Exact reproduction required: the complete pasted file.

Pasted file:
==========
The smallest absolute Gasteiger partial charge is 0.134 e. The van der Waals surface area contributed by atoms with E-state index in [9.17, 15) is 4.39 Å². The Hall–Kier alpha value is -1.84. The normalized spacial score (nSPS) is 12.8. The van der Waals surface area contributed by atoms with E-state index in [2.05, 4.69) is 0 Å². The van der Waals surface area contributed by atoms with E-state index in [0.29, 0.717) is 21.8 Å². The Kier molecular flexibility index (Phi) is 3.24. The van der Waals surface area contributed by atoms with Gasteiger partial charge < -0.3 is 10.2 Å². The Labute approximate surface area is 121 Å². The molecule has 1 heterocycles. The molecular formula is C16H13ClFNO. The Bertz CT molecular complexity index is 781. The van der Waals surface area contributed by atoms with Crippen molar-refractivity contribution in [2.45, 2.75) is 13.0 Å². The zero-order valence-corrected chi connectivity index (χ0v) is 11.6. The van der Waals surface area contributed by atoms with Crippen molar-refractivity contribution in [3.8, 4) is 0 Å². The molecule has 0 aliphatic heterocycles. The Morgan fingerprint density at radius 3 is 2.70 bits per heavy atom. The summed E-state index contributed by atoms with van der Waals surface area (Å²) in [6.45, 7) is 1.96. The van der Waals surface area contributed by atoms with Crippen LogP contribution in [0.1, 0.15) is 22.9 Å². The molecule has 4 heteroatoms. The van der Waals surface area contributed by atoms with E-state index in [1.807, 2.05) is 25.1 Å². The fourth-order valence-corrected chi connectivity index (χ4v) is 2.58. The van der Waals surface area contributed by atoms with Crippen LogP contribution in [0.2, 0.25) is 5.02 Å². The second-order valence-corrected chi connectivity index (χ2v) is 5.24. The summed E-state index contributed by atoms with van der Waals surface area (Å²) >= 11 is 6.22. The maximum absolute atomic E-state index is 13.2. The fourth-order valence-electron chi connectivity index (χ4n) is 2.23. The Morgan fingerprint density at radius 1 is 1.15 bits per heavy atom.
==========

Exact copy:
The smallest absolute Gasteiger partial charge is 0.134 e. The van der Waals surface area contributed by atoms with E-state index in [9.17, 15) is 4.39 Å². The Hall–Kier alpha value is -1.84. The normalized spacial score (nSPS) is 12.8. The van der Waals surface area contributed by atoms with E-state index in [2.05, 4.69) is 0 Å². The van der Waals surface area contributed by atoms with E-state index in [0.29, 0.717) is 21.8 Å². The Kier molecular flexibility index (Phi) is 3.24. The van der Waals surface area contributed by atoms with Gasteiger partial charge < -0.3 is 10.2 Å². The Labute approximate surface area is 121 Å². The molecule has 1 heterocycles. The molecular formula is C16H13ClFNO. The Bertz CT molecular complexity index is 781. The van der Waals surface area contributed by atoms with Crippen molar-refractivity contribution in [2.45, 2.75) is 13.0 Å². The zero-order valence-corrected chi connectivity index (χ0v) is 11.6. The van der Waals surface area contributed by atoms with Crippen molar-refractivity contribution in [3.8, 4) is 0 Å². The molecule has 0 aliphatic heterocycles. The Morgan fingerprint density at radius 3 is 2.70 bits per heavy atom. The summed E-state index contributed by atoms with van der Waals surface area (Å²) in [6.45, 7) is 1.96. The van der Waals surface area contributed by atoms with Crippen LogP contribution in [0.1, 0.15) is 22.9 Å². The molecule has 4 heteroatoms. The van der Waals surface area contributed by atoms with E-state index in [1.807, 2.05) is 25.1 Å². The fourth-order valence-corrected chi connectivity index (χ4v) is 2.58. The van der Waals surface area contributed by atoms with Crippen LogP contribution in [0.2, 0.25) is 5.02 Å². The second-order valence-corrected chi connectivity index (χ2v) is 5.24. The summed E-state index contributed by atoms with van der Waals surface area (Å²) >= 11 is 6.22. The maximum absolute atomic E-state index is 13.2. The fourth-order valence-electron chi connectivity index (χ4n) is 2.23. The Morgan fingerprint density at radius 1 is 1.15 bits per heavy atom.